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$8 million award prompts Chipotle to settle

The verdict grabbed the attention of company executives: The Chipotle restaurant chain quickly tendered a settlement offer when a California jury awarded almost $8 million to a former manager.

In the clear on sexual harassment charges, but still on the hook for supervisor retaliation

It’s true your organization may not be liable for co-worker harassment if the harassed employee knew how to report harassment but failed to use the system. However, there can still be consequences if a supervisor retaliates against an employee who complained or threatened to complain but didn’t actually report the harassment.

Keep some records from HR decision-makers

Sometimes, it makes a lot of sense to build a virtual wall between HR staff who handle discrimination complaints and manage litigation and those who review applications and requests for promotion.

As early as possible, address every harassment complaint

It’s essential to respond promptly to every harassment complaint.

Minor annoyance doesn’t warrant lawsuit

Few courts want to mediate petty disputes. Judges have more important matters to attend to. Just ask the judge who issued a caustic ruling in this recent case.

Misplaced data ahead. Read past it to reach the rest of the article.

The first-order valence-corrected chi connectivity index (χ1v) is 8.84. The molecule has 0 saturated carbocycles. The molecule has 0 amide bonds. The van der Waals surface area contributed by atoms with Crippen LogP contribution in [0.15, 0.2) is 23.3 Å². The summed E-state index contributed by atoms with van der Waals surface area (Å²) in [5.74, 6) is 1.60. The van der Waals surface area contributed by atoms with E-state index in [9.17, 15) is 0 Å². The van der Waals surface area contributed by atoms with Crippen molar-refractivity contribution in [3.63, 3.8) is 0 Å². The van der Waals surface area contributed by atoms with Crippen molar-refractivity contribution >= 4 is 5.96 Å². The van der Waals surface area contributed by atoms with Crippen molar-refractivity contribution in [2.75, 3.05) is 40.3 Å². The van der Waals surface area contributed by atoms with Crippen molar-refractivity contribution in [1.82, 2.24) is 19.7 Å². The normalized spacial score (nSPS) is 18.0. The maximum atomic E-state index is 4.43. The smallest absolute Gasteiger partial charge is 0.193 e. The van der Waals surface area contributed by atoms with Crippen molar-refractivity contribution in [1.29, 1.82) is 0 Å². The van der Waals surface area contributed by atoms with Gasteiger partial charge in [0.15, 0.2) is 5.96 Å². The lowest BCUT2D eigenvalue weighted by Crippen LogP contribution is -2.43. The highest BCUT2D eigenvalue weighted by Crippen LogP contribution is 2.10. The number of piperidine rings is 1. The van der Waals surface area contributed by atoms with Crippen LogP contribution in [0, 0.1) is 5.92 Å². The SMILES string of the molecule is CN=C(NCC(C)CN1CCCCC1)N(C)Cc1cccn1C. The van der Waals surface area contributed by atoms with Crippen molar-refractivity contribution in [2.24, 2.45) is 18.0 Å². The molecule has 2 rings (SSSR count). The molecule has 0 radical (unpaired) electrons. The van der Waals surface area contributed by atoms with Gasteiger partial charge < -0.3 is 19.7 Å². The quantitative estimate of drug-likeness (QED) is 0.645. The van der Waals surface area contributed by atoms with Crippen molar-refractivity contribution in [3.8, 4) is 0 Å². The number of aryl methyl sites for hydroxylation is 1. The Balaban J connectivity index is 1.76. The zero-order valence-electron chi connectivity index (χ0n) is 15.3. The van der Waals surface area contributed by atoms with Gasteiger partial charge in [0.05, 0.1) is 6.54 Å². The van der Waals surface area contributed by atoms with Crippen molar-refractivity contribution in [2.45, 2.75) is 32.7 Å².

Don’t let employee’s whistleblower status dissuade you from legitimate discipline

To win a retaliation case, the worker would have to prove that the discipline was motivated by a desire to punish him or her for making the report. That’s unlikely to succeed if 1) the discipline began before the safety problem was reported or 2) it is clear that any other worker would have been disciplined for the same rule violation.

Plane truth: JetBlue’s lesson in ‘safety retaliation’

Make clear to your supervisors that it’s unlawful to punish employees because they raise complaints about customer or worker safety.

Employee fired shortly after filing complaint? Brace yourself for a retaliation lawsuit

An employee who complains about perceived discrimination may be wrong, but filing a complaint still counts as protected activity. If she files an EEOC complaint or a lawsuit, firing her shortly after she complains is just asking for a retaliation claim.

Keep complete records of complaints to counter last-minute legal claims


Here’s some good news from the 8th Circuit Court of Appeals: The court, which covers Minnesota employers, turned down a petition to allow an employee to introduce a new discrimination claim that he failed to clearly outline in his original lawsuit.

Think twice before firing safety whistleblower


Before you discipline or discharge anyone who has filed safety complaints, make sure you have rock-solid reasons for doing so. Otherwise, punishing a safety whistleblower may mean liability for retaliation and punitive damages.

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